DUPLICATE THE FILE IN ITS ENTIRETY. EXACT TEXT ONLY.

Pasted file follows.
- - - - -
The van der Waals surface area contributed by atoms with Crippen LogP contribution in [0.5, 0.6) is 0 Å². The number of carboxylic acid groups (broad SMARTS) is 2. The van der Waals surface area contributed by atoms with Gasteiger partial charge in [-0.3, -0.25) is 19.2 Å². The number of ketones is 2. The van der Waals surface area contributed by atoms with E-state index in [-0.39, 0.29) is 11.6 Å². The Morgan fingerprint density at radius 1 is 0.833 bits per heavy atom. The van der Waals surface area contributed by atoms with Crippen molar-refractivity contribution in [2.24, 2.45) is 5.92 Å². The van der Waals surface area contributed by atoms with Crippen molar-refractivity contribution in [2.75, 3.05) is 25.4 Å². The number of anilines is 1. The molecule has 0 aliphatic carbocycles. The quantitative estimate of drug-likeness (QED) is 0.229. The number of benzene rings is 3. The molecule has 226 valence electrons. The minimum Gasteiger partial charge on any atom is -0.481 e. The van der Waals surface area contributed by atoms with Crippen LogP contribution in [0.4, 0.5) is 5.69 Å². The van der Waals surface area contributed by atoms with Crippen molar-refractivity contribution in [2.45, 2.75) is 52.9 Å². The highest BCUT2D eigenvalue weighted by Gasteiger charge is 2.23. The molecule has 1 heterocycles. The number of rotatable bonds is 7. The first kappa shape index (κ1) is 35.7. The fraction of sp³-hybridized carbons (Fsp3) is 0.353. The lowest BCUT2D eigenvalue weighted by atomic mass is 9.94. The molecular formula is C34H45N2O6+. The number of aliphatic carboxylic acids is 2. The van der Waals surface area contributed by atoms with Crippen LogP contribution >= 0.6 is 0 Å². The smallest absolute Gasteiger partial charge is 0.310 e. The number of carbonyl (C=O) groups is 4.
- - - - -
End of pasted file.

The van der Waals surface area contributed by atoms with Crippen LogP contribution in [0.5, 0.6) is 0 Å². The number of carboxylic acid groups (broad SMARTS) is 2. The van der Waals surface area contributed by atoms with Gasteiger partial charge in [-0.3, -0.25) is 19.2 Å². The number of ketones is 2. The van der Waals surface area contributed by atoms with E-state index in [-0.39, 0.29) is 11.6 Å². The Morgan fingerprint density at radius 1 is 0.833 bits per heavy atom. The van der Waals surface area contributed by atoms with Crippen molar-refractivity contribution in [2.24, 2.45) is 5.92 Å². The van der Waals surface area contributed by atoms with Crippen molar-refractivity contribution in [2.75, 3.05) is 25.4 Å². The number of anilines is 1. The molecule has 0 aliphatic carbocycles. The quantitative estimate of drug-likeness (QED) is 0.229. The number of benzene rings is 3. The molecule has 226 valence electrons. The minimum Gasteiger partial charge on any atom is -0.481 e. The van der Waals surface area contributed by atoms with Crippen LogP contribution in [0.4, 0.5) is 5.69 Å². The van der Waals surface area contributed by atoms with Crippen molar-refractivity contribution in [2.45, 2.75) is 52.9 Å². The highest BCUT2D eigenvalue weighted by Gasteiger charge is 2.23. The molecule has 1 heterocycles. The number of rotatable bonds is 7. The first kappa shape index (κ1) is 35.7. The fraction of sp³-hybridized carbons (Fsp3) is 0.353. The lowest BCUT2D eigenvalue weighted by atomic mass is 9.94. The molecular formula is C34H45N2O6+. The number of aliphatic carboxylic acids is 2. The van der Waals surface area contributed by atoms with Crippen LogP contribution >= 0.6 is 0 Å². The smallest absolute Gasteiger partial charge is 0.310 e. The number of carbonyl (C=O) groups is 4.